A large web service company, ABC, encourages its employees to initiate and develop their individual ideas during office hours. Bearing in mind its vision of promoting grassroots innovation, the company has implemented a corporate social network system that facilitates employee interactions and is embedded with detailed employee profiles and expertise. A software engineer, Ben, initiated the idea of creating a software extension to the company's main service. To achieve his mission, Ben searched the company's social network system. From this extensive pool of geographically dispersed colleagues, Ben identified two individuals who matched the essential expertise he required for this particular project. Ben approached them and fortunately received very positive responses. Thus motivated, Ben formed a team and began a virtual work relationship. The three members communicated with each other mainly through video conferencing and online text messaging tools. They shared project codes and versions through the online server. Two weeks later, the extension was successfully developed and released for public use. Another large IT consulting company, XYZ, has a different management philosophy than ABC. XYZ's management exerts tight control over the company's projects. Although an online community is available at the corporate level, employee participation is minimal. Jack, an active employee, wanted to improve a particular service process within the company but had no idea who he could work with. A week after he had posted his plan and requirements on the company's online community, two colleagues from different departments expressed interest. Their self-reported expertise was apparently satisfactory. Jack accepted the two colleagues though he was unable to seek further verification of their expertise. Unlike Ben, Jack endured a negative collaboration experience with the two colleagues. During the collaboration, one member proved to be incompetent for the assigned tasks and failed to complete them on time. The other member, being preoccupied with his routine duties, failed either to respond promptly to emails or to be present at either their online or offline meetings. Frequently, the few discussions they did manage to hold were neither efficient nor effective. They failed to reach decisions promptly and progress was thus greatly hampered. After a month, Jack felt compelled to disband the team without completing the project. The two scenarios above illustrate an emergent type of work teams known as spontaneous virtual teams (SVTs). In an SVT setting, geographically and/or temporally dispersed team members assume responsibility for the initiation, formation, and management of a virtual team. Organizational managers, who often assume supervisory roles in conventional work team settings, exercise minimal intervention and control over SVT activities. With rapid changes in technology and the increasing demand for product and service innovation, many companies are surging embracing SVTs to foster innovation development, internal process optimization, and product improvements ( Bick, 2007, Cao, 2011, Mayer, 2006 and Siegler, 2010). Despite the huge potential that SVTs can provide, they are confronted with great challenges throughout their lifecycles. It is evident from the second scenario that Jack, despite being the team initiator, lacked sufficient organizational resources or legitimate power in comparison to a team leader in a conventional work team setting. Consequently, Jack encountered difficulties in both managing his team and enforcing task execution. To the best of our knowledge, the extant literature provides very few insights on SVTs. Given the significant differences between SVTs and conventional work teams, prior knowledge on ensuring the success of conventional work teams may not be applicable in an SVT context (Frese, Kring, Soose, & Zempel, 1996). Here, it is our objective to explore effective solutions for solving the challenges inherent in SVT management. Specifically, we aim to address the following key questions: • What is the unique structure of SVTs compared to other types of work teams in organizations? • When and under what conditions (e.g., organizational environment/task nature) are SVTs appropriate? • What are the unique characteristics and key challenges throughout the SVT lifecycle (from initiation to completion)? • What managerial and IT-related factors are critical for SVTs’ success? To enhance our understanding of these issues, we first describe the underlying structure and lifecycle of a typical SVT. Next, we conduct in-depth interviews among several early SVT adopters. We then use the responses from the interviewees to support our analyses of SVT functions and offer some valuable suggestions on how to resolve potential problems in an SVT lifecycle.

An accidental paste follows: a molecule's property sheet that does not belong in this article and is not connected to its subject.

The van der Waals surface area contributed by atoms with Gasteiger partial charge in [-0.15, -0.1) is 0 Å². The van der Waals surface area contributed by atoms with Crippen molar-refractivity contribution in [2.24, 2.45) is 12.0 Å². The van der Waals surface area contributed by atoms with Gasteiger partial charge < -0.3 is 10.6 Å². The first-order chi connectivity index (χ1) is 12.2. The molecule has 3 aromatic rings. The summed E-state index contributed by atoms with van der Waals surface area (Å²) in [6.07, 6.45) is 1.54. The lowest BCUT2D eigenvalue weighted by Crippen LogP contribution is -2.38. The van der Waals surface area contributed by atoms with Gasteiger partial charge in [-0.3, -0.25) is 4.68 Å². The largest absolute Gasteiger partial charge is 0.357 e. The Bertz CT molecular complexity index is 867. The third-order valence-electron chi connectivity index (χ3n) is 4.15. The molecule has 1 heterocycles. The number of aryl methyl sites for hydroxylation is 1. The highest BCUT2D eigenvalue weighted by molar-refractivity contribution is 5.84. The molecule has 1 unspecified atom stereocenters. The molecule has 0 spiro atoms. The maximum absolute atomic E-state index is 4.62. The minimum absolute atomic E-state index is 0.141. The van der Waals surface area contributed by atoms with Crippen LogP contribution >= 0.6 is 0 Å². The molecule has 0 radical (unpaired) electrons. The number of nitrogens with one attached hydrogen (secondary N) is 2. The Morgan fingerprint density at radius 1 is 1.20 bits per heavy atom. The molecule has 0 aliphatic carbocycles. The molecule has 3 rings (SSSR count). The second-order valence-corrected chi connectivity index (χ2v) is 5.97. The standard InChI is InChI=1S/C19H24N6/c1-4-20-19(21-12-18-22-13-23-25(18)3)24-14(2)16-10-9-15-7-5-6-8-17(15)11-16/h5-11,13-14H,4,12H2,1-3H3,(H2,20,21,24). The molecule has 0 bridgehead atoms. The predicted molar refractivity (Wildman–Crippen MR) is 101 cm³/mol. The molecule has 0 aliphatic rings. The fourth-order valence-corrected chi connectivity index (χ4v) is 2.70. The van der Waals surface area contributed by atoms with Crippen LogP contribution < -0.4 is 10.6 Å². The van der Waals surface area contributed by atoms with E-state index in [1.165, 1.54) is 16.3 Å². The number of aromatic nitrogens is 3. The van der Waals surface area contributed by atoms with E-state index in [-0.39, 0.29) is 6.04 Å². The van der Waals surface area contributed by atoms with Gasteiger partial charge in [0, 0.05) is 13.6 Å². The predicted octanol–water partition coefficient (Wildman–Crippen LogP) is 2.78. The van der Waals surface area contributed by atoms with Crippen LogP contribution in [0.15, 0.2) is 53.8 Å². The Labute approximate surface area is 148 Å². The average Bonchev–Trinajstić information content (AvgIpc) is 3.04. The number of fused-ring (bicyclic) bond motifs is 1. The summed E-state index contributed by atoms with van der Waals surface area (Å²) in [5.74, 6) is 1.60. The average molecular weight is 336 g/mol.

نتیجه گیری انگلیسی
In today's fast-changing technology-enabled business world, problems and opportunities can present themselves suddenly. The SVT provides a vehicle to address these problems and opportunities rapidly with resources that transcend organizational boundaries. Based on our interviews with eight different companies, this article provides some critical insights into the challenges companies face in adopting SVTs as well as the possible solutions that could be deployed to ensure favorable outcomes when incorporating SVTs. Nevertheless, some issues are still present within the current SVT content, which set the stage for future research. Herein, we emphasize two areas that organizations should consider and take appropriate facilitative measures to address: staff training and managing outside contributors. 4.1. Training Training is a strategy often employed by organizations to enhance work team performance. Interestingly but not surprisingly, the organizations we interviewed did not have any specific training programs for SVTs. Therefore, future research should explore the feasibility of this typical managerial endeavor in the context of SVTs as well as appropriate forms of training. In fact, there are two major difficulties that organizations may encounter in designing a successful training program for SVTs. First, to the extent that SVT tasks are initiated by organizational employees, certain SVT outputs may not be expected or may not turn directly into organizational products. Second, SVT members are not restricted to a fixed group of people and are usually geographically dispersed. Hence, organizational managers may have difficulties regarding how much effort and resources should be devoted to SVT-related training, what particular types of training programs are suitable, and who is the right target of such training. The research findings in our interviews highlighted the importance of corporate-wide education to promote SVTs among both managers and ground-level employees. While IT-related training (e.g., utilizing technology platforms) is important, those related to enhancing employees’ managerial and communication skills could be more pressing. The majority of SVT members are from the grassroots level within an organization. Hence, they may lack experience in managing projects and resolving conflicts during decision making. Although organizations should be aware of the risk some SVTs having zero return, they should allocate resources to help members build necessary technical and managerial skills for successful SVT collaboration. In other words, during early SVT development, organizations should strive to better understand innovative working patterns and gradually take effective supporting measures to leverage their multiple benefits and huge potential. More research needs to be done to achieve a systematic understanding of SVT management and respective training issues. 4.2. Managing outsiders’ contributions One key benefit of SVTs is the ability to leverage geographically dispersed experts to tackle organizational problems. While it is possible to invite outside experts to join SVTs, organizations must be cautious about and effectively manage associated problems before being able to fully enjoying the benefits. The primary concern for inviting outsiders is the threat of security and privacy. With the possibility and convenience of offering outside experts access to organizational information and resources, confidential information, such as product design, source code, or trade secrets, may leak to other parties either intentionally or unintentionally. As formal contracts or agreements to manage outside experts’ behaviors may not always exist, different forms of technical and managerial measures should be considered to educate internal employees and minimize potential risks. For instance, organizations could closely monitor their network and only allow outside experts to work on certain network files. In addition, policies could be implemented to only assign non-sensitive tasks to outside experts. However, it is to be noted that tight security control and monitoring can seriously invade outside experts’ privacy and subsequently decrease their interest in joining and contributing to the SVT tasks. Thus, an appropriate balance between encouraging the extension of the existing organizational boundary and its effective management should be achieved through gradual explorations. To summarize, considering that SVTs are able to propel organizations into innovating and improving organizational performance, it is imperative that both organizations and individual employees are well prepared to embrace this emerging form of teamwork. As contemporary organizations gain experience with SVTs, they will be enabled to generate more powerful and unconventional innovations in the near future.